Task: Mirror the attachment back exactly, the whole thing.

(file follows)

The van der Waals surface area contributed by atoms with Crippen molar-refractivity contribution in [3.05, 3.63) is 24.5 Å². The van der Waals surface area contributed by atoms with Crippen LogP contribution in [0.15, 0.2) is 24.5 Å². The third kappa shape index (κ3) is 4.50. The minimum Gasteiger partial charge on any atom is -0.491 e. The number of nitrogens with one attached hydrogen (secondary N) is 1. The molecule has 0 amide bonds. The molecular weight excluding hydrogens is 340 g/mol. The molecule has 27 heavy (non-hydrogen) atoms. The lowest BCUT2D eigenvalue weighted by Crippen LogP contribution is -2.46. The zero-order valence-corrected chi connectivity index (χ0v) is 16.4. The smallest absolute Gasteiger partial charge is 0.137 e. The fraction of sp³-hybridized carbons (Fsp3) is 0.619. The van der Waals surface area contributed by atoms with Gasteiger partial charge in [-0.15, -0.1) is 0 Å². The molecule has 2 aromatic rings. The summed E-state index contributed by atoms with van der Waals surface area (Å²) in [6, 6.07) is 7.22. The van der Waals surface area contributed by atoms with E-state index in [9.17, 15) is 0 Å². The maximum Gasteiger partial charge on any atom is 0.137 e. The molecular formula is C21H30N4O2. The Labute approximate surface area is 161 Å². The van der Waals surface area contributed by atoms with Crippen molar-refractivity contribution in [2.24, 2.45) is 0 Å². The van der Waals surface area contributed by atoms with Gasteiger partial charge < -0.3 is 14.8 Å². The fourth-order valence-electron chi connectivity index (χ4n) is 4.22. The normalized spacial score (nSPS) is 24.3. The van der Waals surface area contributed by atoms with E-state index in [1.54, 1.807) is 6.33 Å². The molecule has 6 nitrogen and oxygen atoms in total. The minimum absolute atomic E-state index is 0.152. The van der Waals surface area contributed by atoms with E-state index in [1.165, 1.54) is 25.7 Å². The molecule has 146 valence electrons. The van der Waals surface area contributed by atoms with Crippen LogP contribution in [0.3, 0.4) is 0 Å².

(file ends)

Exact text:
The van der Waals surface area contributed by atoms with Crippen molar-refractivity contribution in [3.05, 3.63) is 24.5 Å². The van der Waals surface area contributed by atoms with Crippen LogP contribution in [0.15, 0.2) is 24.5 Å². The third kappa shape index (κ3) is 4.50. The minimum Gasteiger partial charge on any atom is -0.491 e. The number of nitrogens with one attached hydrogen (secondary N) is 1. The molecule has 0 amide bonds. The molecular weight excluding hydrogens is 340 g/mol. The molecule has 27 heavy (non-hydrogen) atoms. The lowest BCUT2D eigenvalue weighted by Crippen LogP contribution is -2.46. The zero-order valence-corrected chi connectivity index (χ0v) is 16.4. The smallest absolute Gasteiger partial charge is 0.137 e. The fraction of sp³-hybridized carbons (Fsp3) is 0.619. The van der Waals surface area contributed by atoms with Gasteiger partial charge in [-0.15, -0.1) is 0 Å². The molecule has 2 aromatic rings. The summed E-state index contributed by atoms with van der Waals surface area (Å²) in [6, 6.07) is 7.22. The van der Waals surface area contributed by atoms with E-state index in [9.17, 15) is 0 Å². The maximum Gasteiger partial charge on any atom is 0.137 e. The molecular formula is C21H30N4O2. The Labute approximate surface area is 161 Å². The van der Waals surface area contributed by atoms with Crippen molar-refractivity contribution in [2.24, 2.45) is 0 Å². The van der Waals surface area contributed by atoms with Gasteiger partial charge < -0.3 is 14.8 Å². The fourth-order valence-electron chi connectivity index (χ4n) is 4.22. The normalized spacial score (nSPS) is 24.3. The van der Waals surface area contributed by atoms with E-state index in [1.54, 1.807) is 6.33 Å². The molecule has 6 nitrogen and oxygen atoms in total. The minimum absolute atomic E-state index is 0.152. The van der Waals surface area contributed by atoms with E-state index in [1.165, 1.54) is 25.7 Å². The molecule has 146 valence electrons. The van der Waals surface area contributed by atoms with Crippen LogP contribution in [0.3, 0.4) is 0 Å².